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You're never too old for shots

Each year, keeping up vaccinations can help prevent thousands of deaths

August 16, 2010|By TIFFANY ARNOLD
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The only thing standing between thousands of yearly disease-related deaths and better health may be an adult's decision to get a shot in the arm.

According to the Centers for Disease Control and Prevention, thousands of people die from vaccine-preventable deaths

"I think influenza is an excellent example," said Dr. Gary L. Euler, an epidemiologist at the CDC. He works at national center for Immunization and Respiratory Diseases in the Immunization Services Division's Assessment Branch - the group responsible for collecting data on the number of people who get vaccinated.

"Among adults, every year we have 36,000 deaths and 200,000 hospitalizations during influenza season and shortly after, a three or four-month period. Those numbers are astounding when you think about it," Euler said.

Still, less than a third of the adult population received the flu shot, he said.

"This is very discouraging when we have something that could prevent morbidity," Euler said.

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It's the time of year when adults have been shuffling their kids to and from doctor's offices to get needed shots for back to school time.

But adults need shots, too.

If you're 19 or older, the CDC recommends receiving vaccines for influenza, pneumonia, chickenpox and a vaccine referred to as Tdap, which combines protection against tetanus, diphtheria and pertussis. The CDC also recommends that men and women ages 26 or younger receive a vaccine for Human papillomavairus or HPV.

Hepatitis, measles and shingles are on the list for vulnerable groups or adults with certain risk factors, according to the CDC.

But Euler said too few adults are coming in for shots. He referred to a CDC survey released in June 2009, that asked nearly 23,000 people whether they had received the CDC-recommended vaccines.

According to the survey, only 65 percent of adults older than 65 - a group considered at risk for flu - got flu vaccines. The figure was 35 percent for younger adults, according to the survey. The prevalence of tetanus vaccination over the course of 10 years was 60 percent for adults between 19 and 64.

Local health care providers are encouraging adults to get the Tdap vaccine, said Lisa McCray, a community health nurse at the Washington County Health Department.

McCray said that between July 2009 and June 2010, only 29 adults had received the vaccine.

"Other people may get it from their private doctors office," McCray said. "Usually, we see people who don't have insurance. People who have insurance are getting it from their doctors."

Euler said Tdap offers protection against pertussis - or whooping cough - which manifests itself as a two-week cough. Pertussis isn't considered life-threatening for adults, but it can be deadly for very young infants, those too young to get the vaccine. In California, at least seven infants have died of whooping cough this summer, the Associated Press reported.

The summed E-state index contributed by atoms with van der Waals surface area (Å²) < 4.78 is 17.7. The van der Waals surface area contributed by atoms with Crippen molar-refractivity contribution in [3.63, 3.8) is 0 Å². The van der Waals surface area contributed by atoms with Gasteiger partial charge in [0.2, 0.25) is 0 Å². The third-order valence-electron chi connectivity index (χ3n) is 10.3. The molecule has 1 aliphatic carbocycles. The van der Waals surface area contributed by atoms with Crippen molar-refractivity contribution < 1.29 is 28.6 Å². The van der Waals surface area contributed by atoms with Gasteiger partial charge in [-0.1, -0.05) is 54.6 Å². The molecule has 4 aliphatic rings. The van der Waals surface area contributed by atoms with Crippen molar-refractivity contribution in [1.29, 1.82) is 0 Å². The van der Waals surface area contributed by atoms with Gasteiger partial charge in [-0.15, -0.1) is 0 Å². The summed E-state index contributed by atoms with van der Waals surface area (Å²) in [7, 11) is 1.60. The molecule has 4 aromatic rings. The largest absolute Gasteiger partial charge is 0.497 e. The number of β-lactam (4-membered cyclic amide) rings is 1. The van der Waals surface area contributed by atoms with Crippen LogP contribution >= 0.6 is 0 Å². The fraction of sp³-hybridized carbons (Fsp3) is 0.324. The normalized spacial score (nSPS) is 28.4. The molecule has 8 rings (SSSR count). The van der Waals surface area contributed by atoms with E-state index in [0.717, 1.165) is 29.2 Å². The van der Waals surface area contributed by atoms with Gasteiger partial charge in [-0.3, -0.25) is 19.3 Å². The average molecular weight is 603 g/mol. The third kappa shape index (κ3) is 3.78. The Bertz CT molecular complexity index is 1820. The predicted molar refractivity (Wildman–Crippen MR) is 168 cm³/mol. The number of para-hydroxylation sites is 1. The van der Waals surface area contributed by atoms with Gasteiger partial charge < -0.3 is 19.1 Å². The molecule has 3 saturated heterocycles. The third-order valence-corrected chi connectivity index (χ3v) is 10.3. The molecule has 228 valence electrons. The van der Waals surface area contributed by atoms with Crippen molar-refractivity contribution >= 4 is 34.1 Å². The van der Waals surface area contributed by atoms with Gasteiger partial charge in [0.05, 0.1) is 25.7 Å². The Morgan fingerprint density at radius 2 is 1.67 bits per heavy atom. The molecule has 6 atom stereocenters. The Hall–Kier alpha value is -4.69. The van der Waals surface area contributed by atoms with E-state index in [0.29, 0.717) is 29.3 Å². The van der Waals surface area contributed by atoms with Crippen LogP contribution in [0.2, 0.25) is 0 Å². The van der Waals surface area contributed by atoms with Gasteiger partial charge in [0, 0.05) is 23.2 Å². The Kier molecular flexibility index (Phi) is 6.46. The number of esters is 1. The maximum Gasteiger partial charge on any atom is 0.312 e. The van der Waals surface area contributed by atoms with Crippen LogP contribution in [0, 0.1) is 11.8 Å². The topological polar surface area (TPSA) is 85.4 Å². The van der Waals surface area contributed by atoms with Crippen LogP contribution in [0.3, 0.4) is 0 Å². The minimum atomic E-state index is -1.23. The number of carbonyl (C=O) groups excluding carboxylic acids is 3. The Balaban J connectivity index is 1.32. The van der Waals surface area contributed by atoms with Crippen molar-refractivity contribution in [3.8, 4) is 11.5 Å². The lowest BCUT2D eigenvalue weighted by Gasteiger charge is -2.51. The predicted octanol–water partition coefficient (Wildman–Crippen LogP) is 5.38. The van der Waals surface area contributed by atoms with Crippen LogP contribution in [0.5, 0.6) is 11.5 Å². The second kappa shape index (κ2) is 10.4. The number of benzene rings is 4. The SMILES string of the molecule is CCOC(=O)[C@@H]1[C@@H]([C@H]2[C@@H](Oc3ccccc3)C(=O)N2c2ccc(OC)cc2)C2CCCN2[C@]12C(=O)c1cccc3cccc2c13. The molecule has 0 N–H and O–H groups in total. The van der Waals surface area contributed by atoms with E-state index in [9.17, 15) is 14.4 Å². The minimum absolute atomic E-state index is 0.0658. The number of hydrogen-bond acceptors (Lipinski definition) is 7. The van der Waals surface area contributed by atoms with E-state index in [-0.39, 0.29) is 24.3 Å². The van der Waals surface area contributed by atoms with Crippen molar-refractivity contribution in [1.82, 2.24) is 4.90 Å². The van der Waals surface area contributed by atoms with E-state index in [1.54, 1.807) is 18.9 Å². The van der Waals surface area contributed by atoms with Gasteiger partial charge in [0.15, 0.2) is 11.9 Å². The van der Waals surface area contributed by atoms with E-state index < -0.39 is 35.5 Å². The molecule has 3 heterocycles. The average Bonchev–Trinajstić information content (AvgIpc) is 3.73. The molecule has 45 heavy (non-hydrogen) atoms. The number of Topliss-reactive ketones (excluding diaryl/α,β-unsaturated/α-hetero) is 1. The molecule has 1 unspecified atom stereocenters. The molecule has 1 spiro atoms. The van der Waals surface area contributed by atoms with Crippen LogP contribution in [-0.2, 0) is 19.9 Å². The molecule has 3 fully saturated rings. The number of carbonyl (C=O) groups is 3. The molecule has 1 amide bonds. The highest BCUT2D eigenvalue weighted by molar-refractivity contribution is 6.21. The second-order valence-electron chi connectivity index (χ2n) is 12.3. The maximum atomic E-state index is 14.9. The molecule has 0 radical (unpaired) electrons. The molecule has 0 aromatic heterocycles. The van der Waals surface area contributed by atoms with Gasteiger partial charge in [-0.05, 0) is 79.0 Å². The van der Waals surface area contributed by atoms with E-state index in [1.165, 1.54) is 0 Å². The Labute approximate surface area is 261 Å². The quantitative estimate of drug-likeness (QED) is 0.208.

"Any of us who have had teenagers in the home will often experience this during the colder months, where the teenager seems to have a cough all the time," he said.

The problem is that it goes undiagnosed among older siblings, parents and grandparents who are around these infants.

"We have a few deaths every year among these infants from this disease that could prevented if those around them were vaccinated," Euler said.




Which vaccines do you need?



Here is what the Centers for Disease Control and Prevention recommends:

Influenza - ages 19 or older, every fall or winter

Pneumococcal - 19 to 64 if you have certain chronic medical conditions. If you're older than 65 you'll need the vaccine.

Tetanus, Diphtheria, Pertussis (Tdap) - 19 or older. If you haven't had at least three tetanus and diphtheria containing shots in your lifetime, you need them, according to the CDC. All adults need a Td booster every 10 years. Those 65 and older need a pertussis-containing vaccine as an adult.

Hepatitis A/B - 19 or older. People around bodily fluids or have certain risk factors would need this vaccine. The CDC recommends consulting your health care provider to determine the need for the vaccine.

Human papillomavirus - Age 26 or younger for men and women.

Measles, mumps, rubella -ages 19 to 49. At least one dose if you were born in 1957 or later.

Chicken pox - 19 or older. If you've never had chicken pox or were vaccinated but only received a dose. Consult your health care provider.

Meningococcal - 19 or older. Recommended for young adults going to college and planning to live in a dorm.

Shingles - Recommended for people age 60 years or older.

Find more information about adult vaccinations at http://www.cdc.gov/vaccines.

The CDC offers a computer downloadable immunization scheduler and also has links to mobile web applications for smart phones - information available at http://www.cdc.gov/vaccines.

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